The Work of Moving Ice Wind and Sea Waves: Deposition by Sea Waves

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Deposition by Sea Waves

Sea waves help in the deposition of the material eroded from the coastal areas. The larger particles are deposited first, thus they are found near the coast. The finest particles on the other hand, are deposited last and they are deposited generally away from the coast. This selective deposition is sometimes altered by a change in the intensity or force of the waves. Therefore, it is sometimes possible to find very fine particles deposited near the coast where generally larger particles are deposited.

Some of these topographical features formed due to deposition by waves and currents are:

  • Beach: Most of the materials eroded and picked up by the waves are deposited near the coast. Due to the deposition, the sea becomes shallow and a part of the coastal area is raised above the water level. This raised portion is like a flat plain or a platform formed of gravel and sand. This type of depositional features along the coast is termed a beach. The Marina Beach of Chennai and Kovalam Beach of Thiruvananthapuram are the famous beaches of India.

  • Sand Bar: Sometimes the deposits of sand and gravel laid down by waves and currents form embankment, separating the shoreline from the sea. They form barriers between the sea and the mainland. Such deposits are known as sand bars.

  • Spit: When one end of a bar is attached to the coast and the other extends into the sea, it is termed a spit. These spits are formed by the accumulation of materials brought by the waves like sand and gravel.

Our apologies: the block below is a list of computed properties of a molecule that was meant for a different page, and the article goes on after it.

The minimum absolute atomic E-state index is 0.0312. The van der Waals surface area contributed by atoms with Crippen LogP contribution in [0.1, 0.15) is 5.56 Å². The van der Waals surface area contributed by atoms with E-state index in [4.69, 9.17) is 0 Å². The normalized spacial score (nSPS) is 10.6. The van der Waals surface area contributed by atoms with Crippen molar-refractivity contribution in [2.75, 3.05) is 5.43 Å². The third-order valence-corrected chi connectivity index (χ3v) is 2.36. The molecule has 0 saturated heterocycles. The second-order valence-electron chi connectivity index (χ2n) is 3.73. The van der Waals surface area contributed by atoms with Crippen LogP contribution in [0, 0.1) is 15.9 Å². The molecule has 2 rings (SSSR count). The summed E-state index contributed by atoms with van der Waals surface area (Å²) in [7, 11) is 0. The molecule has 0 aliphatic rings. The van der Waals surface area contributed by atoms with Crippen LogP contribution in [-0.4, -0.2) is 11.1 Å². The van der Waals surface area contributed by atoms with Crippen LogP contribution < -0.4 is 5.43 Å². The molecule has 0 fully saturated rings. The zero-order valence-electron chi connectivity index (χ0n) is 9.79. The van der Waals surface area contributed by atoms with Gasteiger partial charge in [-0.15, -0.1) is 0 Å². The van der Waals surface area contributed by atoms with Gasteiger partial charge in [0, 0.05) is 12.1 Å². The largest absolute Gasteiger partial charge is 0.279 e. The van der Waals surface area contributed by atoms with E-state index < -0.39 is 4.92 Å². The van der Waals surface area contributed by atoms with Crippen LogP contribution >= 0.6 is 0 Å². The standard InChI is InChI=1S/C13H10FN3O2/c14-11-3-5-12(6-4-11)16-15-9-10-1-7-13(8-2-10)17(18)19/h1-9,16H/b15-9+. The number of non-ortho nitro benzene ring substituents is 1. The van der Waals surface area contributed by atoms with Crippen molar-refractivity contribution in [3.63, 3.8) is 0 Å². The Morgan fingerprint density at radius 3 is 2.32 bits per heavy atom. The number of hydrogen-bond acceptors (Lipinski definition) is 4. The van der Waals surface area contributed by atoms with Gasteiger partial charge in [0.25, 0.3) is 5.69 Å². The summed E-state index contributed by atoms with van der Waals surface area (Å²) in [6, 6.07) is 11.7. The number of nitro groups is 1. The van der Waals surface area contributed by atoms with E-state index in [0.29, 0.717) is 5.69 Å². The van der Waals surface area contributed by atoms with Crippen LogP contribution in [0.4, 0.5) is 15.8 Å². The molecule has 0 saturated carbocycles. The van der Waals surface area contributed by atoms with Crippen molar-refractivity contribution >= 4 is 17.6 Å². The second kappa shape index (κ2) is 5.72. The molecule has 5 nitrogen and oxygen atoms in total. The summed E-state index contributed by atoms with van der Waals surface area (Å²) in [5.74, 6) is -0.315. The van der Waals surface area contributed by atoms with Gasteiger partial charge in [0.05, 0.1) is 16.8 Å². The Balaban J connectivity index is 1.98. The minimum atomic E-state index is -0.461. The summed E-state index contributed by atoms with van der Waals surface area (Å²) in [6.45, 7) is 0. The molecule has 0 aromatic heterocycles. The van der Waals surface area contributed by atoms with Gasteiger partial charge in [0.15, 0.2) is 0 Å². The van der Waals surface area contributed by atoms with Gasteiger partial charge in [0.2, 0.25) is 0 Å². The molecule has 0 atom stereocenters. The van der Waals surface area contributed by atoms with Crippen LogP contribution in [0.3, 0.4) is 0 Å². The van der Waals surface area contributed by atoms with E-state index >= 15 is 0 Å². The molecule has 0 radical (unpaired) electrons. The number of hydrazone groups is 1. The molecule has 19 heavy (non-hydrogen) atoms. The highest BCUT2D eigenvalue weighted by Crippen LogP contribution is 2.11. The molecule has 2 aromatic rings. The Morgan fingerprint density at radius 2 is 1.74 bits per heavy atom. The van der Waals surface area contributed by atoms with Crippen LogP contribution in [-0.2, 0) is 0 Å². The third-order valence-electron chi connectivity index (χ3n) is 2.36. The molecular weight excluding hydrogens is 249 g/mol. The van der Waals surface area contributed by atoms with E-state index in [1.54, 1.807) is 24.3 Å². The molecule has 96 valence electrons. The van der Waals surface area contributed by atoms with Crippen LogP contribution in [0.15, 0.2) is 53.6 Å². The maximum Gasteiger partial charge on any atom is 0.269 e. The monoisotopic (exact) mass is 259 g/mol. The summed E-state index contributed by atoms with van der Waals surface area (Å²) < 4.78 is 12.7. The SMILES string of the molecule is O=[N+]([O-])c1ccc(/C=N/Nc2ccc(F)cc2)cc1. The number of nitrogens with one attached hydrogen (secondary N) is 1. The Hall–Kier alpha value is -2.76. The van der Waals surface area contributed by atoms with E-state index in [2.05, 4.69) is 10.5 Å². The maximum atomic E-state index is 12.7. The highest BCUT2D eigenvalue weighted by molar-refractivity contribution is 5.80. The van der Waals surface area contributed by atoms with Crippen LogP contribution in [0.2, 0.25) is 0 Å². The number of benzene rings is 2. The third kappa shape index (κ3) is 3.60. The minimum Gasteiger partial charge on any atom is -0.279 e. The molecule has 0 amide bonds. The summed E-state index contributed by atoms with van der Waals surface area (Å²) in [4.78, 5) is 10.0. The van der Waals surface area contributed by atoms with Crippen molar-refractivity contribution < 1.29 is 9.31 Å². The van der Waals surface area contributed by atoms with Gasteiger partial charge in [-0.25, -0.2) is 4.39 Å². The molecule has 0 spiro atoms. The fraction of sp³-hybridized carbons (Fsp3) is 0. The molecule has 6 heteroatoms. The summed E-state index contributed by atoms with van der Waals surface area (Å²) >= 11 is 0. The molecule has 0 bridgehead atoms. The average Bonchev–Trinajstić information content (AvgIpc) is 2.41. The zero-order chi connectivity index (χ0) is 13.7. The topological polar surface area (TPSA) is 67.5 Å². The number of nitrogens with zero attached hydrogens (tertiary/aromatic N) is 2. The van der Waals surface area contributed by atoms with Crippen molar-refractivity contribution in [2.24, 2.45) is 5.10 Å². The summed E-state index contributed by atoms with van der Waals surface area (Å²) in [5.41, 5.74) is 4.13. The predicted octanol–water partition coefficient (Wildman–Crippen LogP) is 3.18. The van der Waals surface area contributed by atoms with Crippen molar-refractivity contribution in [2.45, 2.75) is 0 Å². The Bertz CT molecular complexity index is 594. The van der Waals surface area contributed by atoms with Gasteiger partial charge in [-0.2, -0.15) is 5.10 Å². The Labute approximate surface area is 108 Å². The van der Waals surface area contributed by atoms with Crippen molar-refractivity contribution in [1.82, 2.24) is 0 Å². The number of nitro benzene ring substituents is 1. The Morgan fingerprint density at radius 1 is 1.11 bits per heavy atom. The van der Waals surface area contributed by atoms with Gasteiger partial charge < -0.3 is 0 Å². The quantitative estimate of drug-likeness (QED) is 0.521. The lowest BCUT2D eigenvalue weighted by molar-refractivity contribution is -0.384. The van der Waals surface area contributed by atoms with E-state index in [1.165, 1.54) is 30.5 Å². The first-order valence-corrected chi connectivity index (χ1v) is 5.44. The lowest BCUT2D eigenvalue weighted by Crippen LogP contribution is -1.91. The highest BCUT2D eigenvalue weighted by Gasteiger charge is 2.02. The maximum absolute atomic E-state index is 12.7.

Formation of a Bar and Tombolo and Spits

Formation of a Bar and Tombolo and Spits

Formation of a Bar and Tombolo and Spits

  • Lagoon: Sometimes due to the deposition of waves and currents, both the ends of the bar join to enclose a part of the sea water between the coast and the bar. This enclosed part of the sea forms a lake of saline water known as lagoon.

    • A lagoon is generally connected with the sea through a narrow passage. The Chilka and Pulicate lakes on the north eastern coast and lake Vembanad on Kerala coast are examples of lagoon lakes in India.

In brief, it can be said that

  • In areas where the temperature always remains below freezing point, the precipitation occurs in the form of snow. Therefore, these areas are covered with snow. Such regions are called snowfields. Moving ice is called a glacier. They are of two types- continental glaciers and valley glaciers. The major topographical features of glacial erosion are the U-shaped valleys and hanging valleys. The major depositional features of glacial action are the moraines. There are three types of moraines-terminal moraine, lateral moraine, and medial moraine. Topographical features made by glaciers are found in areas of high altitude and high latitude.

  • Action of wind is more effective in arid and semi-arid regions. Wind erodes the rocks, transports the broken material, and deposits it in different areas. Erosional work of wind includes abrasion, attrition and deflation. One of the major topographical features made by wind erosion is mushroom rock. The transportation work of wind is also extensive. The broken particles of rocks are transported to thousands of kilometres. Deposition of the transported material results in formation of the sand dunes and loess.

  • The most important agent shaping coastal landform is wave action. The important works of waves are the breaking up of the rocks, removal of broken material and laying down of this material in different parts of the coastal areas. Erosion by waves is achieved through the processes of abrasion, attrition, hydraulic action, and solution. Erosion by sea waves results in formation of topographical features like sea cliff, sea caves, arches, stacks and stamps. Transportation work of waves makes possible seaward movements of the material accumulated on the coast and coastward movement of the material found in the sea. Depositional work of sea waves is responsible for the formation of bars, spit, beaches, and lagoons.

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